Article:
2) I like music with an overt sense of humor. I like music that is ridiculous, outrageous, irreverent, silly, and often deliberately lowbrow. Jazz seems to take itself very seriously. Very, very seriously. It's like these guys are all Van Morrison. Lighten up a little. When jazz does try to be silly or humorous it seems to do so in a very low-key way that doesn't much appeal to me. I'm sure it didn't start out this way, but it certainly feels this way now: Jazz seems so "proper," so "tasteful," so "refined." I spit on proper, tasteful, and refined. That's what I like about rock. I don't care how many years pass: when will "Tutti Frutti," Wooly Bully," or "Land of 1,000 Dances" truly become "tasteful" or "refined"? Sure, these songs aren't as rude and disrespectful as they once were, but let's see a Ken Burns documentary about "Do you know how to pony/Like Bony Maronie." I don't care how many universities teach classes on Chaucer; his raunchy sex jokes are still raunchy sex jokes. That's the problem with jazz: it just isn't any fun.

3) I am not a musician, nor do I understand music theory. I suspect that it would help if I had such a background. But I don't. I would like to think, however, that if music is good, I should be able to enjoy it even if I know nothing about music theory. When I was a child I didn't know anything about film theory, and yet I still enjoyed Star Wars and The Wizard Of Oz. Maybe jazz is like the Godard of music; it's only theory. Honestly when I hear jazz aficionados talk about jazz, and then when I go listen to the jazz they're talking about, I feel like I've had a stroke. Because one does not really seem to follow from the other. I'm almost inclined to think these people are lying. But I don't think they are. I think they actually do like jazz.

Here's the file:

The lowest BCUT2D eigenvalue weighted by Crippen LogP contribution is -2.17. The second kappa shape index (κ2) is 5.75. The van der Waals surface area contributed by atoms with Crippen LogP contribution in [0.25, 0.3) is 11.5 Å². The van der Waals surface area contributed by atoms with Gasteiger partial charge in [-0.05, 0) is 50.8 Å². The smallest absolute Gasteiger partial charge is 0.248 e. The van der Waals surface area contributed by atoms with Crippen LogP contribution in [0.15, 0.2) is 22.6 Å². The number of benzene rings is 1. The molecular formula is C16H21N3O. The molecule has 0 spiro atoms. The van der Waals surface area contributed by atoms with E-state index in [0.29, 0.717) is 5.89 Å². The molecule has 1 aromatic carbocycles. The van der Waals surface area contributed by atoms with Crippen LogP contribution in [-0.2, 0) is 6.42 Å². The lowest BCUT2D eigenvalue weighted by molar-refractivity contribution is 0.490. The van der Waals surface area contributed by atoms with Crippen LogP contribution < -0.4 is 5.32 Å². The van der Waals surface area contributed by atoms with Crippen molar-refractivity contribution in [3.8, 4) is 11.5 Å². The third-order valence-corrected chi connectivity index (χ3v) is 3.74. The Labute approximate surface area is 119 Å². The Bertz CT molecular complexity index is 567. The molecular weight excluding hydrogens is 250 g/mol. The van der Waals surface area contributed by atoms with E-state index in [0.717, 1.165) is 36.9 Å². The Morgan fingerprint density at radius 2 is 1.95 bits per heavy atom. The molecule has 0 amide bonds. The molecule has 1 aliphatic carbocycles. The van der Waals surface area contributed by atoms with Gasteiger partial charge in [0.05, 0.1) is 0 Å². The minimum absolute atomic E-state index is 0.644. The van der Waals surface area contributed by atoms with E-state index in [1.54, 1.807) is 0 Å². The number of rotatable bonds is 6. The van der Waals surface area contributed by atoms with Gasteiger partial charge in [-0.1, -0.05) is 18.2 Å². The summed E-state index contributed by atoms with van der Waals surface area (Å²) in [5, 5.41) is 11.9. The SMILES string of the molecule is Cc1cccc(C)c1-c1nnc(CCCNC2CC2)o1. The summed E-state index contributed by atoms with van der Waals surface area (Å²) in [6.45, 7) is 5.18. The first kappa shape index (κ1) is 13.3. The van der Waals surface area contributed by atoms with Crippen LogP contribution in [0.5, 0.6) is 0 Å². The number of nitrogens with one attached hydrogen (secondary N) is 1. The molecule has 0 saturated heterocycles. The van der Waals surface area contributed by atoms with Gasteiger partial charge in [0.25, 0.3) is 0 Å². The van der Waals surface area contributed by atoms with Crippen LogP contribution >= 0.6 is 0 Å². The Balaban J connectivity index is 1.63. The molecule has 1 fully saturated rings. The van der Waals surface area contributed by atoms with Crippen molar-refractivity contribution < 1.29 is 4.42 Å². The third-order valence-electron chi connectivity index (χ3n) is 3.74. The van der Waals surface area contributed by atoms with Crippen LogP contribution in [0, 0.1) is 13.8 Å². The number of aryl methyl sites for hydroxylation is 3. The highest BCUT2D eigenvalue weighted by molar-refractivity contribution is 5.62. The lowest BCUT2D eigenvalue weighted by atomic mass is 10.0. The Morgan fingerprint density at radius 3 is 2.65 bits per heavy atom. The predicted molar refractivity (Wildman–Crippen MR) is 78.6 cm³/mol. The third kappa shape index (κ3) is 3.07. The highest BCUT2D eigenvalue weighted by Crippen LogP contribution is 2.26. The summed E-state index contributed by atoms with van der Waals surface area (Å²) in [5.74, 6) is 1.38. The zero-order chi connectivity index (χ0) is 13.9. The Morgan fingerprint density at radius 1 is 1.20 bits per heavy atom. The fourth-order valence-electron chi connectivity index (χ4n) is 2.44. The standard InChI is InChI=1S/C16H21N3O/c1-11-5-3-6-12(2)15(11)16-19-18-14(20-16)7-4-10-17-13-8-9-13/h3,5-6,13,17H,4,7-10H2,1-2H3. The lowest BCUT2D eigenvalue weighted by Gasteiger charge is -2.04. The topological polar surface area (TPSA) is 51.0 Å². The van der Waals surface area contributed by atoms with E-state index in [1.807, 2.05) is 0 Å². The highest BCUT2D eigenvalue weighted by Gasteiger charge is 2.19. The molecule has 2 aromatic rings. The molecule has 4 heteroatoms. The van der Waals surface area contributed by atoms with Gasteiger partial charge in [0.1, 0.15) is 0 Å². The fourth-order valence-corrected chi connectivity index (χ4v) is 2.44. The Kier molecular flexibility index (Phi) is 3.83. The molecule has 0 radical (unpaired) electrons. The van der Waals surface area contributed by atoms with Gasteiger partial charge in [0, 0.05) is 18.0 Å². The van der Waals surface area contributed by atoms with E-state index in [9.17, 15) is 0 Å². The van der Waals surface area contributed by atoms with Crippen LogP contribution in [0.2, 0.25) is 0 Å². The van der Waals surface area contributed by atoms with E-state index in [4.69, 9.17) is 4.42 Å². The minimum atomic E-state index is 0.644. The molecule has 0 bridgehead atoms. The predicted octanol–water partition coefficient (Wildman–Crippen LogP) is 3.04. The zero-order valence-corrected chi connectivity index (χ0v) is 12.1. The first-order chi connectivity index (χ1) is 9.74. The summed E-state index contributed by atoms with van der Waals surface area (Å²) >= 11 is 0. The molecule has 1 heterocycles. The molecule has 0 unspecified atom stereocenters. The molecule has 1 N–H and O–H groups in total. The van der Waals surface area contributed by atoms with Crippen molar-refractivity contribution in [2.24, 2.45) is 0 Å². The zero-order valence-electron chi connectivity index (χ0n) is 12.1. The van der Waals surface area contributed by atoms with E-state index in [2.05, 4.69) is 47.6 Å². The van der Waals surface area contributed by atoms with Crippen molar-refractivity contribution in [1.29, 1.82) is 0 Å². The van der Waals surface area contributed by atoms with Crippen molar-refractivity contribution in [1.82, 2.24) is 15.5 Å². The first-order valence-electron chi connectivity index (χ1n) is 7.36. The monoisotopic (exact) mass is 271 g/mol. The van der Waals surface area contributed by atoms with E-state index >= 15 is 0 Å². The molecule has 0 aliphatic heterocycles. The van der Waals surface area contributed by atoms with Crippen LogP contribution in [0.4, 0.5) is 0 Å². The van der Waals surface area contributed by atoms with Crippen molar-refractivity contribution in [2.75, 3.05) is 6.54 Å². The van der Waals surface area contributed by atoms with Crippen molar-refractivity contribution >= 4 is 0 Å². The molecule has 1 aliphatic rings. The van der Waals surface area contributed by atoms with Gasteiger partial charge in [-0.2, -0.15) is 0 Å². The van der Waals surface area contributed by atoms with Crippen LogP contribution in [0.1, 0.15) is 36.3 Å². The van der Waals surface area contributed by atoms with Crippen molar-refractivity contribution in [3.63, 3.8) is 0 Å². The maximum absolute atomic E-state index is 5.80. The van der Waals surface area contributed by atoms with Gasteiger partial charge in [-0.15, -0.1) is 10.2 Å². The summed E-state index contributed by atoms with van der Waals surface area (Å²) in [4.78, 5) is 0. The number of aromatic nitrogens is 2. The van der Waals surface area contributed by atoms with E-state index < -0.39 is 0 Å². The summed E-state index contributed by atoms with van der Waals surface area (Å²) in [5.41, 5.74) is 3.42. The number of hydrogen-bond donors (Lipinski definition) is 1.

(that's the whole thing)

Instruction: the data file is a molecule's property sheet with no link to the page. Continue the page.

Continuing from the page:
Maybe if your parents liked jazz and you simply related to it when you were younger, and then later you heard pop music and thought, "Oh, this is silly, real emotion is only expressed by a saxophone solo," then I could sort of understand. Or maybe if your parents only listened to pop music, but you hated your parents and wanted to establish your own identity and one day you heard jazz and thought, "Well, even if this isn't any good, I'm going to listen to it anyway just to be different from my family," I could understand that as well. I just need an explanation.

It's funny. When I listen to jazz, I wouldn't say I think the music is bad. Bad music sounds like something different. Obviously the musicians are very talented, and they are playing with a great deal of passion. Then why does it say so little to me? It's like I'm A.M. and jazz is F.M. Why do I not like jazz? How many licks does it take to get to the center of a Tootsie Roll pop? The world may never know.


Herr Zrbo said...

You're preaching to the choir buddy. My dad is into old jazz (30's-40's) but I've never had the slightest interest. There's no lyrics and no distinct melody. It's admirable that you tried and listened to so much. I'm not even going to bother trying. I'll just stick to rock & roll thankyouverymuch.

Little Earl said...

Yes, thank you, I am an admirable man, am I not?

Of course I don't exactly see you as a "rock & roll" guy, but I know what you mean. "Pop music," to be more accurate.

Old jazz of the 30s and 40s actually had lyrics and actually had melody. Unfortunately it is very old! I associate old jazz with people like Woody Allen and Steve Buscemi's character from Ghost World. I like old music too, but 50s-60s-70s old, not 30s-40s old. Maybe the drums just weren't loud enough for me back then.

Herr Zrbo said...

I guess I prefer the term 'rock & roll' over pop music because to me pop music either means mainstream-bubblegum-Britney type music, or if we're going with the literal meaning it would mean 'popular music' which is too broad. My mom (and many others) like classical music, which would therefore make it 'popular music', right? Considering how pretty much everything (including all my electro music) descends from rock & roll, such as (insert 'Beatles did it first' here) I prefer the term 'rock & roll'. /end rant

And happy Kwanzaa to everyone!